(Phys.org) —Quite a claim: a sculpture as the smallest creation of the human form in history. The sculptor, Jonty Hurwitz, said he loves the Internet. That is because, since the nanosculpture exhibit launch, so many people have viewed his nanosculpture work online and the work has been covered by numerous sites around the world. He created the nanosculptures using a 3D-printed photosensitive material.
Sarah Anderson in 3DPrint.com referred to this as impressive art that we will never see, at least not with the naked eye, as the sculptures are so small. He did a series of seven sculptures. The largest, she said, is about the width of a human hair; the smallest is less than half that width. Hurwitz did not achieve this alone; he recognized this was an effort where art meets science. It was a case of creating art with the use of quantum physics. Hurwitz enlisted a team to work this out. Hurwitz said, "The only way to perceive these works is on the screen of powerful scanning electron microscope. So how can you ever know that this sculpture really exists? Your only way to engage with it is through a screen, and a mouse separating you and the art via a vacuum and a series of mathematically mind-blowing quantum processes that shower the art with particles to map its contours. Can you be sure of its existence if your basic senses are telling you that nothing is there? The line between myth and science is fine."
Multiphoton lithography was the technique used.
"If you illuminate a light-sensitive polymer with Ultra Violet wavelengths, it solidifies wherever it was irradiated in a kind of crude lump. Some of you may have experienced a polymer like this first hand at the dentist when your filling is glued in with a UV light. If however you use longer wavelength intense light, and focus it tightly through a microscope, something wonderful happens: at the focus point, the polymer absorbs TWO PHOTONS and responds as if it had been illuminated by UV light, namely it will solidify. This two photon absorption occurs only at the tiny focal point – basically a tiny 3D pixel (called a Voxel). The sculpture is then moved along fractionally by a computer controlled process and the next pixel is created. Slowly, over hours and hours the entire sculpture is assembled pixel by pixel and layer by layer."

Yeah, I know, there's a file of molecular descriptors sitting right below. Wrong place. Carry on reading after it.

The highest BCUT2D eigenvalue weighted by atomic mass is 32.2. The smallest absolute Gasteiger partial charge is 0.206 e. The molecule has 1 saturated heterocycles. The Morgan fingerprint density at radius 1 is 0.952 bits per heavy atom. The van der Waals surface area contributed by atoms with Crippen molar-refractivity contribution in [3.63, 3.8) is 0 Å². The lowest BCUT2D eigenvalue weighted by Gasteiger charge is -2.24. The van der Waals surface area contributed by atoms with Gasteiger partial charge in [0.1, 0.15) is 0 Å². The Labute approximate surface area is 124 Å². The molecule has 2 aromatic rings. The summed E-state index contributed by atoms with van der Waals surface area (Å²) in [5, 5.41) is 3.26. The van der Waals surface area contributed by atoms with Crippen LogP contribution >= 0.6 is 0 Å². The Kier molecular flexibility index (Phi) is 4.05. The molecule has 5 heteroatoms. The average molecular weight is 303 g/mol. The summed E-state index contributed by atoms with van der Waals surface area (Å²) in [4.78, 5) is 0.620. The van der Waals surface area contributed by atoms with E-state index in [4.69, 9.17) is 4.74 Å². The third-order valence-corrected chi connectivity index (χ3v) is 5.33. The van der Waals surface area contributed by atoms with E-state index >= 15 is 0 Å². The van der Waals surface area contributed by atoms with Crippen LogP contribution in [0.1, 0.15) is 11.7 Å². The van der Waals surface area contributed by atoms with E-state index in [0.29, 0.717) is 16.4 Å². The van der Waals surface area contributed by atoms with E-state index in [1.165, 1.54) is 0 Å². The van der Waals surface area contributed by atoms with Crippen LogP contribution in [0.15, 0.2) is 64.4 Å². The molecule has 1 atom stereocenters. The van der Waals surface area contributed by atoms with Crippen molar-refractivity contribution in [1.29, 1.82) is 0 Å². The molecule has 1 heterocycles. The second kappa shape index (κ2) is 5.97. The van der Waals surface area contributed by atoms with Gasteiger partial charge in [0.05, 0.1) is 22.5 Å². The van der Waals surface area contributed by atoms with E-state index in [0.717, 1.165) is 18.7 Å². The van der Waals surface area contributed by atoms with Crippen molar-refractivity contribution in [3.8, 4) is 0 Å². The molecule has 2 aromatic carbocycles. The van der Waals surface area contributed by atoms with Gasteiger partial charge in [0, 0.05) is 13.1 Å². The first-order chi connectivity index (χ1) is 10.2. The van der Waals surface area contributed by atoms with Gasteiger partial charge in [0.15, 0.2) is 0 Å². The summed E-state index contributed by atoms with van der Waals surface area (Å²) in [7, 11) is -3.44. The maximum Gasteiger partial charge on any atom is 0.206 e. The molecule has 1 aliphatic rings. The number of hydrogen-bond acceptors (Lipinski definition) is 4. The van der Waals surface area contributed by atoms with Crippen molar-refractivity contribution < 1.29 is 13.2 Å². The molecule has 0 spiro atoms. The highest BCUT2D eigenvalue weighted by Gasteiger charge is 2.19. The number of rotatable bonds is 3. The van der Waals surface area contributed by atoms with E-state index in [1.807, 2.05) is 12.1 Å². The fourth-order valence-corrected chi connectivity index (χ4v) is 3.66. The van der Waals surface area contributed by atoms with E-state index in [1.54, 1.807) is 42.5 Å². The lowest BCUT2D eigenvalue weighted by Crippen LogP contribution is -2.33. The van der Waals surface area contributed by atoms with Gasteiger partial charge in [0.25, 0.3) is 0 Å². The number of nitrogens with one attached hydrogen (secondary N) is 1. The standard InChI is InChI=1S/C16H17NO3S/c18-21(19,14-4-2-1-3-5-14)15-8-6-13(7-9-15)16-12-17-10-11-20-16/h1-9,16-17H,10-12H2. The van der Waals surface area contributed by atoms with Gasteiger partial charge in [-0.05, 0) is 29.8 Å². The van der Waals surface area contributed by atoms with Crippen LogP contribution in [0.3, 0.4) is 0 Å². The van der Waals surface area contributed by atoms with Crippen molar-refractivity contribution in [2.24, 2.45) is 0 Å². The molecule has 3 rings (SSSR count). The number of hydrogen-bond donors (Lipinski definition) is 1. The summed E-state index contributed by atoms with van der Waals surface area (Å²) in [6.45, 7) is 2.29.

He credits the support he received from experts from the Institute of Microstructure Technology, Karlsruhe Institute of Technology, for fabrication and imaging and advice from Weizmann Institute of Science. "Trust," a piece depicting a female human model, is around 80 x 100 x 20 microns.
Softpedia's Sebastian Pop delivered an account of the creation process and aftermath. A key word about the sculpture was "were," he said, since the lifespan of the sculptures was accidentally cut short, by the man's colleague who made an attempt to see them from a different angle. Hurwitz had spent ten months on seven sculptures; but the images remained.
"He used around 250 cameras to gather all the photos he needed for the subjects of study, all arranged in a dome around the woman, sculpture, etc. Then he spent 10 months designing, sculpting and rendering virtual models, with the help of a high-powered program that reassembled the images into 'digital clay,' wrote Pop. "Finally, the models were ready to be 3D printed."
Had they survived, he remarked, "We'd have liked to see a mirror+microscope installation in a museum exhibit, where visitors would take a peek at the little marvels."
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